Dec Newsletter Edits 3.pdf

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As we prepare for the winter solstice there are many cultural
celebrations to come this holiday season. From the Friday
after Thanksgiving through December 30th, Festivals of Light
explores a winter holiday celebration from the perspective of a
family. Explore the food, decorations, games, activities and
music associated with each holiday as they step into a
‗household‘ amidst their celebration. The LMU Festivals of
Light focuses on the different traditions integral to each

Other Celebrations:
Diwali – Meaning ―array of lights,‖ Diwali is one of the most
important celebrations in India. Largely a Hindu celebration,
Diwali is now celebrated throughout nearly every region of
India and celebrates the triumph of light over darkness.

Our Festivals of Light include:
Las Posadas – Spanish for ―the inns,‖ Las Posadas is a
celebration that commemorates Joseph and Mary‘s voyage
from Nazareth to Bethlehem in search of shelter. Traditional
celebrations include communities within Spain, Mexico,
Guatemala, and parts of the Southwestern United States
reenacting the journey by traveling from household to
household in search of a room.
Kwanzaa – In Swahili, the word Kwanzaa means ―the first
fruits of the harvest.‖ This festival includes the lighting of a
candle each night during the week-long celebration. The
candles represent seven principles, including purpose,
creativity and unity. Kwanzaa is celebrated in the United States
to remind African Americans of their African beginnings.

Hanukkah – Hanukkah is an eight day Jewish celebration that
begins on the 25th of the month of Kislev in the Jewish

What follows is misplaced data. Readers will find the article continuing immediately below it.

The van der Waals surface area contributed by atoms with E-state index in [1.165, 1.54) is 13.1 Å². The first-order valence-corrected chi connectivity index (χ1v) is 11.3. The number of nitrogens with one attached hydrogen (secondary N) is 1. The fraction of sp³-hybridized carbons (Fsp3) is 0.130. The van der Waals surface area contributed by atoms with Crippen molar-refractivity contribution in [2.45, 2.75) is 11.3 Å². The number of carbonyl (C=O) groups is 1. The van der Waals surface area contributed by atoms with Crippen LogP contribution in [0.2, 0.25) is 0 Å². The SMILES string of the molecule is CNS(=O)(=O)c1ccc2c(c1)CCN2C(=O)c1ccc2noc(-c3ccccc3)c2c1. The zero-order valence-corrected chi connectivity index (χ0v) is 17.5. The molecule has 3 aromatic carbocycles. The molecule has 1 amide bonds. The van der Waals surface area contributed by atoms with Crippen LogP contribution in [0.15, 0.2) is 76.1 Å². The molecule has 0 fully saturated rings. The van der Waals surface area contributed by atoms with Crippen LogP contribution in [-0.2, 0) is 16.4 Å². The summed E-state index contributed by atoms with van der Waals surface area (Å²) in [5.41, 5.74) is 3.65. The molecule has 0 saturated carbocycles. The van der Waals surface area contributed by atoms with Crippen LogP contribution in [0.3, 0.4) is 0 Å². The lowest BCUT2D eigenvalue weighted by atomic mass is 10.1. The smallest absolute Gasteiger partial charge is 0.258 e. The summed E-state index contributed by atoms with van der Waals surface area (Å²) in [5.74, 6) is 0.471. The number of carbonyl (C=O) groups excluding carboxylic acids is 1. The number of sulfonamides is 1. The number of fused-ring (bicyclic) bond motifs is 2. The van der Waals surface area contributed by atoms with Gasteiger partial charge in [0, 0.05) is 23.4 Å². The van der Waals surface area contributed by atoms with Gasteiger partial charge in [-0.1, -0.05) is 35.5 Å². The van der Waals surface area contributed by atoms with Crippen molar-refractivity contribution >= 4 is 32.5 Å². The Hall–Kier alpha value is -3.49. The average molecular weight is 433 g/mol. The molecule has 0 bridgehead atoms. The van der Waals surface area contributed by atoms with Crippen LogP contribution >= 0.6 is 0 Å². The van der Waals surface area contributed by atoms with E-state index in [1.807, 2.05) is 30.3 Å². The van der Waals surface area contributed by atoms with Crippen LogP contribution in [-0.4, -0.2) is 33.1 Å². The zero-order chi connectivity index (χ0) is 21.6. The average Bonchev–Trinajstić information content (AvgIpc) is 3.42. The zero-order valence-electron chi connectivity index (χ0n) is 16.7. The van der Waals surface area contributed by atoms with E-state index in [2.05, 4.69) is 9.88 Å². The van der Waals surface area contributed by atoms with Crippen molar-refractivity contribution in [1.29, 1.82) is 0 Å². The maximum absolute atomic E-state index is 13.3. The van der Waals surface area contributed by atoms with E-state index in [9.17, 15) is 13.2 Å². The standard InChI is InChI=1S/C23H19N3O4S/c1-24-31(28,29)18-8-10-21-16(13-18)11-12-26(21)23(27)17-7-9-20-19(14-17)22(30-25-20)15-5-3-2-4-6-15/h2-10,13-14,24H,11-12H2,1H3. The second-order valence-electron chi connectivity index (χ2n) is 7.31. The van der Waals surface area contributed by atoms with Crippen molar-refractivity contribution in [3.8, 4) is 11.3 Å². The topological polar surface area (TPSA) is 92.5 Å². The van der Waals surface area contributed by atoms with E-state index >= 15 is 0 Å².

calendar. This festival celebrates the triumph of freedom for
Jewish people and the miracle of the lights of the holy temple.
Christmas around the World – On December 25th, families
remember the birth of Jesus Christ by displaying nativity
scenes and following the tradition of Santa Claus visiting good
girls and boys on Christmas Eve. Light is displayed
throughout the Christmas season in many ways, including
twinkling lights, Yule logs, advent candles, the Bethlehem Star
and the lighting of Christmas trees.

Santa Lucia – Also known as the feast of St. Lucy (which is
Latin for ―light‖), Santa Lucia remembers the saint who is said
to have brought food to hungry Christians hiding from the
Romans. Primarily celebrated in Scandinavian countries, every
member of the family receives a Lucia Bun as children create a
parade representing the arrival of light and nourishment to
towns and villages.

Loi Krathong – During the full moon of the twelfth lunar
month, Thailand celebrates Loi Krathong, ―The Festival of
Lights.‖ Loi Krathong refers to the lotus-shaped receptacle
that can float on water. The festival is celebrated by building a
Loi Krathong, filling it with food, nuts, flowers, coins and a
candle, then making a wish and letting it float away with the
current of a river.
Pasko – The Philippines is known for having the world‘s
longest Christmas season, September 1st through January 6th.
Houses, shops and buildings are filled with decorations such
as a ―belen,‖ (nativity scene), and a ―parol‖ (lantern). A
―parol‖ is a Christmas lantern, most commonly made in the
shape of a five-pointed star. Made with a bamboo frame and
rice paper, a candle was traditionally placed inside, but for
safety reasons, people now use bulbs to shine light.

In last month‘s edition of the Intercultural Focus, we
published a piece written by Darren Ward. The
newsletter committee would like to acknowledge
that some grammatical errors were not corrected.